Tokyo (AFP) May 12, 2011
Japan's stricken Fukushima nuclear plant has been hit by new setbacks, its operator said Thursday, including a water leak from a reactor vessel and another spill of contaminated water into the ocean.
The government ordered the cull of thousands of cattle and other livestock roaming the 20-kilometre (20-mile) evacuation zone around the nuclear plant, which was abandoned when the disaster started two months ago.
Japan apologised to its neighbours about the toxic leak into the Pacific as food safety concerns widened, with Greenpeace reporting above-limit radiation in seaweed and a region south of Tokyo issuing a similar warning about tea.
The update from Tokyo Electric Power Company (TEPCO) came as emergency crews battle to bring the tsunami-hit and radiation-leaking atomic plant into stable "cold shutdown" some time between October and January.
The giant ocean wave triggered by the massive magnitude-9.0 seabed quake on March 11 knocked out the plant's water cooling systems, leading fuel rods inside several reactors to partially melt and sparking explosions.
Workers have since doused reactors and fuel rod pools with water to stop them from overheating and releasing far greater amounts of radiation.
TEPCO on Thursday said new measurements taken after workers in protective suits fixed gauges in the badly-hit reactor one building had indicated that the water pumped into the pressure vessel had quickly leaked out.
The water level had fallen below the bottom end of the four-metre (12 foot) long nuclear fuel rods, leaving them fully exposed to the air.
However, the vessel's relatively low outside temperature of 100-120 degrees Celsius (212-248 degrees Fahrenheit) indicated that the rods had now dropped to the bottom of the vessel and were submerged under water, TEPCO said.
Environmental group Greenpeace said the news showed that at least some earlier water level readings had been entirely wrong and that "the situation is clearly far more serious than previously reported".
"As the fuel rods were fully exposed and subsequently melted, it is highly likely that the core's integrity is compromised and that there is a larger amount of melted fuel at the bottom of the reactor pressure vessel," said Jan Beranek, the group's international nuclear campaign leader.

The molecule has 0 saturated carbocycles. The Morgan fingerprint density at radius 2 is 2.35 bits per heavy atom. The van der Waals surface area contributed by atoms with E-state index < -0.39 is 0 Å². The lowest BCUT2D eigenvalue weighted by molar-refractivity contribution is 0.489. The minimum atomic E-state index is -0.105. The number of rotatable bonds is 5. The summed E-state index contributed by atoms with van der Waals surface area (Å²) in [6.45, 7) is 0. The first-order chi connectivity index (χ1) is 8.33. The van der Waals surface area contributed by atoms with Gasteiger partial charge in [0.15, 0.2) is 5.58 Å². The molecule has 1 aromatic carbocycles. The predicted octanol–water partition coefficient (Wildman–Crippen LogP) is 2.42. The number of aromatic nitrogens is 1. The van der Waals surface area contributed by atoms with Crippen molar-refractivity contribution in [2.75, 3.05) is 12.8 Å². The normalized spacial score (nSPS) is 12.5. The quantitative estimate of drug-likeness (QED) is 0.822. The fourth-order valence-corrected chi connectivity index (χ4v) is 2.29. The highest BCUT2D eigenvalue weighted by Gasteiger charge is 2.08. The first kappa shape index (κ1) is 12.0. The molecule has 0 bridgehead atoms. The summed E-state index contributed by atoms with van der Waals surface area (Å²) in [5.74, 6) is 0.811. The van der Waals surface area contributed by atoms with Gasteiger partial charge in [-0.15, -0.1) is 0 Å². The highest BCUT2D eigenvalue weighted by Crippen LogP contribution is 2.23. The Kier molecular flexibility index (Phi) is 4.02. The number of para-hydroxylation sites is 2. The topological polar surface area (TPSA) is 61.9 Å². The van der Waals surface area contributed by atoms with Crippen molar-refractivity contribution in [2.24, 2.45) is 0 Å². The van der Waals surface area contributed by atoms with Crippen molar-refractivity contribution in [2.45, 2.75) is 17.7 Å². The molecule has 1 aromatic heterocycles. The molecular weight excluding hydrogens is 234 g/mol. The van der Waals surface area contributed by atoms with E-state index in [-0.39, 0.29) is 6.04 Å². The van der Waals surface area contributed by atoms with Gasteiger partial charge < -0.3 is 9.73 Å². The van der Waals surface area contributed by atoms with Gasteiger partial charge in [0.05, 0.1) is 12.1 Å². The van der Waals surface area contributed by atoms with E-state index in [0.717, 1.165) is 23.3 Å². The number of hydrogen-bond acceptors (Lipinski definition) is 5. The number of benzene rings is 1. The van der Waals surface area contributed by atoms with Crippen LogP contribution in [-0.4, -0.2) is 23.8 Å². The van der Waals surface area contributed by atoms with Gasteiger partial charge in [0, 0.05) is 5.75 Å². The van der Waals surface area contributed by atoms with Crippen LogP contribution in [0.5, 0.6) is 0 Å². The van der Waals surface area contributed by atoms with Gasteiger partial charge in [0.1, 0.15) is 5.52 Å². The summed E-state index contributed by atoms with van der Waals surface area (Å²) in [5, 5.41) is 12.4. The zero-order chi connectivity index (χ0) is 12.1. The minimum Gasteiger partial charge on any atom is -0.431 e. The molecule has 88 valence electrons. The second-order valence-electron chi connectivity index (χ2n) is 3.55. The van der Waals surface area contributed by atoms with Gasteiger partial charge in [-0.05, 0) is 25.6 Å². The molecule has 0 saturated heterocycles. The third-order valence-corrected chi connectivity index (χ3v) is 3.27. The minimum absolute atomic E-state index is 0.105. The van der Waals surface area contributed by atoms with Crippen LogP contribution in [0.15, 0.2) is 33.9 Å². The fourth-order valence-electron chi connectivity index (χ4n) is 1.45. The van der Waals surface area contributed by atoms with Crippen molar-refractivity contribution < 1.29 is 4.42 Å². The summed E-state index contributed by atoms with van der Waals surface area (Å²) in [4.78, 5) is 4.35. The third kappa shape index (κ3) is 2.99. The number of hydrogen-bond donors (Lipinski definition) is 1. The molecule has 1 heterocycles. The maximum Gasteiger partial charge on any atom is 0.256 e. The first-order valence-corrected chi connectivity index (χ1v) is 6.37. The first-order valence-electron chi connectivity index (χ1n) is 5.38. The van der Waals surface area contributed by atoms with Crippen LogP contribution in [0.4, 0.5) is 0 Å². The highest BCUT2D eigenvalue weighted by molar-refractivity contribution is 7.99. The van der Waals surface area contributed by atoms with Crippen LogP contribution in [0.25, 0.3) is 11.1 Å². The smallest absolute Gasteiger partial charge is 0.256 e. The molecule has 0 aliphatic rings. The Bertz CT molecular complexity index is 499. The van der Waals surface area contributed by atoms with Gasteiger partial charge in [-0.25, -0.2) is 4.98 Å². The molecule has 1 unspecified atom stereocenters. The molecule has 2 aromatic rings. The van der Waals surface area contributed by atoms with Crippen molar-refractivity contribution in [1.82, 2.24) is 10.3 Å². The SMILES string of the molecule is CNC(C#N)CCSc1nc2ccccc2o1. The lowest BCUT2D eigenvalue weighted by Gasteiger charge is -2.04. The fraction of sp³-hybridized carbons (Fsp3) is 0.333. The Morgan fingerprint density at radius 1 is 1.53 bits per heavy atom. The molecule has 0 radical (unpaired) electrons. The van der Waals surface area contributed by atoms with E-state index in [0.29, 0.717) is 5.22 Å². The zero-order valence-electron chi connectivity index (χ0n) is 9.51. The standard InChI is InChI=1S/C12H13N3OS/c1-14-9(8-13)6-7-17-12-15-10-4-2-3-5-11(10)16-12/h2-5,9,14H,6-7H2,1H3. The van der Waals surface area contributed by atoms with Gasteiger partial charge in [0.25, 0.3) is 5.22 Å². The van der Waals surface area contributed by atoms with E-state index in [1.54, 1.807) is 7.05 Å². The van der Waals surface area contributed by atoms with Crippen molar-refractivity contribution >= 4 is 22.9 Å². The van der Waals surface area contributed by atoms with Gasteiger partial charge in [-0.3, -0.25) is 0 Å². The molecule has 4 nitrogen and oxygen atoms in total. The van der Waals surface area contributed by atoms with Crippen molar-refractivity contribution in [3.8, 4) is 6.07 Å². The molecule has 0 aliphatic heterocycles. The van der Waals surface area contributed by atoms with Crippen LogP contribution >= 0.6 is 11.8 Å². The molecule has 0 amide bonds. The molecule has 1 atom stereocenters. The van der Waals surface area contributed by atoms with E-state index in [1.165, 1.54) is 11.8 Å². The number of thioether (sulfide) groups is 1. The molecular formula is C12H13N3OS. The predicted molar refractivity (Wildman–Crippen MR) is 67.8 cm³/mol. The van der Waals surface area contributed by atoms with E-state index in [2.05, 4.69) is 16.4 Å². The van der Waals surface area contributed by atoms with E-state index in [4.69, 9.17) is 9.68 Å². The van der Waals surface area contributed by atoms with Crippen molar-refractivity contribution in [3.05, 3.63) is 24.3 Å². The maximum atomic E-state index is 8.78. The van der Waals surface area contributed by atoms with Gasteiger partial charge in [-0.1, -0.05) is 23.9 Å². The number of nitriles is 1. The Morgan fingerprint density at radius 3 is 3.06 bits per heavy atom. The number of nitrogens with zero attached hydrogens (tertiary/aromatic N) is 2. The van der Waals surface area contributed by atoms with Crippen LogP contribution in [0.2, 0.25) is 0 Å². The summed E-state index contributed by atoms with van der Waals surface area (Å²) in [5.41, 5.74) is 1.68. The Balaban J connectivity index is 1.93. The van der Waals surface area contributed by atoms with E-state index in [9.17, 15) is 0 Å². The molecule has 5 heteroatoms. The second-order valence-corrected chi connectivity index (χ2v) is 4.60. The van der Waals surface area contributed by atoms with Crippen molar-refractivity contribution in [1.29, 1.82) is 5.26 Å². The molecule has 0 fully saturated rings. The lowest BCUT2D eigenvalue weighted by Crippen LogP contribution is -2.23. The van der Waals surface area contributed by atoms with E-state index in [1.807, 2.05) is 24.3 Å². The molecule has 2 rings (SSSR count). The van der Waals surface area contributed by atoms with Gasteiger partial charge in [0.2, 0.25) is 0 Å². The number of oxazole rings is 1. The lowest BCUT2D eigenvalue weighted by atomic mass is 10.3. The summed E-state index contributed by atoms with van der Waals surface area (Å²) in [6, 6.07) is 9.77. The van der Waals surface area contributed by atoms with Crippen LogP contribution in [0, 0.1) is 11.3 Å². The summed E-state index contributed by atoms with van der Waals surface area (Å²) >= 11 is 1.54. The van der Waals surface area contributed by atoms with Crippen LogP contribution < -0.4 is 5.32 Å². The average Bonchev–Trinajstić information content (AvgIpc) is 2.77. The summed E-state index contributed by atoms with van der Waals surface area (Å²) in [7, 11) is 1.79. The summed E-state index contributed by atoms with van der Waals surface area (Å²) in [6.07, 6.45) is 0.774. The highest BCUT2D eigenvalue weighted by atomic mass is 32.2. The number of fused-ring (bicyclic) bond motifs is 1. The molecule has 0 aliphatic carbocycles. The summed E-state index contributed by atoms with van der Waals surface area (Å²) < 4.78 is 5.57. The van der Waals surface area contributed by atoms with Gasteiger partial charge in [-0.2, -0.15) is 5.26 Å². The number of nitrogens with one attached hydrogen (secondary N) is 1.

TEPCO has been injecting around seven tons of water an hour into the reactor one pressure vessel and plans to flood the wider containment vessel around it.
The dousing operations -- in which tens of thousands of tons of water have been injected with fire trucks, concrete boom pumps and other systems -- have created massive amounts of highly contaminated runoff water.
After earlier ocean spills, TEPCO said runoff had again leaked into the sea from a concrete pit near reactor three, one of the plant's six units.
Samples of seawater taken near the plant contained caesium-134 at a concentration 18,000 times the permitted level, the utility said, adding that the spill had been stopped by filling the pit with concrete.
Top government spokesman Yukio Edano called the leak "deplorable" and apologised to the fishing industry and to neighbouring countries.
Greenpeace, which has sent its Rainbow Warrior flagship to take samples of marine life and water off the plant, called on the government to undertake comprehensive radiation testing of seaweed along the Fukushima coast.
Initial tests of 22 seaweed samples collected at distances up to 65 kilometres (40 miles) out to sea from the plant "registered significantly high levels of radioactive contamination," the group said.
Ten seaweed samples showed levels of over 10,000 becquerels per kilogramme, the group said. It did not specify whether the contamination was from iodine-131 or caesium-137 -- the official safety limits for which are 2,000 and 500 becquerels per kilogramme respectively.
Meanwhile, Kanagawa prefecture southwest of Tokyo said it was recalling its tea after measuring about 570 becquerels of caesium per kilogramme in leaves grown in Minamiashigara city -- compared to the legal limit of 500.
"We have not specified the source of the radiation," said Kangawa agriculture official Hideto Funahashi, "but we cannot imagine any other source than the nuclear power plant."
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Nuclear stigma adds to Japan's pain
Fukushima City, Japan (AFP) May 12, 2011
Nuclear radiation is not the only invisible enemy threatening Japan's disaster-hit Fukushima - its people say they also face discrimination and the stigma of being "Japan's Chernobyl". While radioactive material has spewed from the stricken Fukushima Daiichi nuclear plant over nearby homes since the devastating March 11 earthquake and tsunami, locals say the psychological fallout extends mu ... read more
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